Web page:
Warning of a lack of flexibility to increase payments or contribute lump sums could result in worse retirement outcomes.
A pensions expert has welcomed the onset of the auto-enrolment system in Ireland but has stressed the proposed system will need greater flexibility.
John Kearney, director of Corporate Business Development at Cork pension consultancy Provest warned of the limitations of the proposed pension automatic enrolment scheme which has been discussed at an Oireachtas Committee on Social Protection. The Pensions Authority is addressing the committee and is expected to tell members that the Government needs to introduce the scheme as quickly as possible.
“I would encourage all employers to consider the proposed auto-enrolment scheme in the context of any current discussions relating to salary planning and pension plan redesign”
The Government gave auto-enrolment the go-ahead during 2022 and it is envisaged the system will become operational with the first enrolment of participants in early 2024. Under the proposed scheme, employees aged between 23 and 60 and earning over €20,000 who are not already in an acceptable employer pension scheme, will be automatically enrolled in the Government’s Retirement Savings Scheme.
Under the scheme, contributions will start at 1.5% of gross income, being increased on a phased basis over a 10-year period to 6%. For every €1 saved by the employee, the employer matches this with a €1 contribution, subject to an upper limit on a salary of €80,000. The State will also make a contribution at a rate of €1 for every €3 saved by the employee, which is equivalent to 25% tax relief.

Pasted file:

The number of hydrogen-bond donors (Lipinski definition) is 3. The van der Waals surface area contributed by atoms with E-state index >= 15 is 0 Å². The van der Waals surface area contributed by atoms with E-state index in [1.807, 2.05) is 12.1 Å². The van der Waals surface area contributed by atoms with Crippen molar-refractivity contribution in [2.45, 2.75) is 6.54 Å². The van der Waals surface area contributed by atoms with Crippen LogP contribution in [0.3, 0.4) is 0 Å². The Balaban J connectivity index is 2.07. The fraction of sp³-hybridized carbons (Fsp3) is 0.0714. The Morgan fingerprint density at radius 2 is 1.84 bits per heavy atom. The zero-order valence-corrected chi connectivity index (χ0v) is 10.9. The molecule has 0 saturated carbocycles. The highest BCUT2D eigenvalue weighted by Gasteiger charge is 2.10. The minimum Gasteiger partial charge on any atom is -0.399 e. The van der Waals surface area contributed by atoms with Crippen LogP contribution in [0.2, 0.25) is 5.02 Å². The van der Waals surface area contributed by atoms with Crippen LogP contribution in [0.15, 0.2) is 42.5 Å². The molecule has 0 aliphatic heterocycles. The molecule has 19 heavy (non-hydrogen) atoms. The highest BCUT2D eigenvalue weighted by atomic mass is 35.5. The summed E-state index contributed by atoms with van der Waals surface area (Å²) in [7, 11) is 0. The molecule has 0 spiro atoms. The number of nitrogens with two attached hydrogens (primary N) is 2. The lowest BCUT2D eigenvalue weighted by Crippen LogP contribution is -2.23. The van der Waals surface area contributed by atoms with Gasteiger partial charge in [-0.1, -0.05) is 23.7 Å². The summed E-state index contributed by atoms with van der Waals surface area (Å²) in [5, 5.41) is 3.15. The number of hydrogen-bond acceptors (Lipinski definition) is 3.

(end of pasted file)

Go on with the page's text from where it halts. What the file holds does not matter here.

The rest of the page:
Auto-enrolment: The good and the bad
John Kearney, director of Corporate Business Development, Provest
Kearney believes auto-enrolment will significantly increase the number saving for retirement and will result in people not being solely reliant on the State pension in retirement. There are currently between four and five people working in proportion to the number of pensioners, but this figure is expected to fall to two working people to every pensioner in 2050.
However, whilst Mr Kearney welcomes the overall scheme he has criticised some elements of it. He believes there is a lack of flexibility to increase payments or make lump-sum contributions to cover any periods of unpaid leave or career gaps.
“This could result in worse retirement outcomes, particularly for women, and potentially widen the existing gender pension gap further,” he said. “Additionally, auto-enrolment may result in a dual pension system, and this may create confusion and unnecessary complexities resulting in increased employee benefit costs. Employers should consider whether it would simply be easier to auto-enrol all of their employees into their existing Occupational Pension Plan and avoid the complication of administering two schemes in 2024.”
Kearney believes the proposed auto-enrolment scheme is far less flexible and unattractive from the typical member perspective.
“For most members, unless more choice is given on pension contributions, more flexibility in terms of access to retirement savings and additional fund choice, it will not be an attractive proposition, relative to existing Defined Contribution Occupational Pension Plans. I would encourage all employers to consider the proposed auto-enrolment scheme in the context of any current discussions relating to salary planning and pension plan redesign.”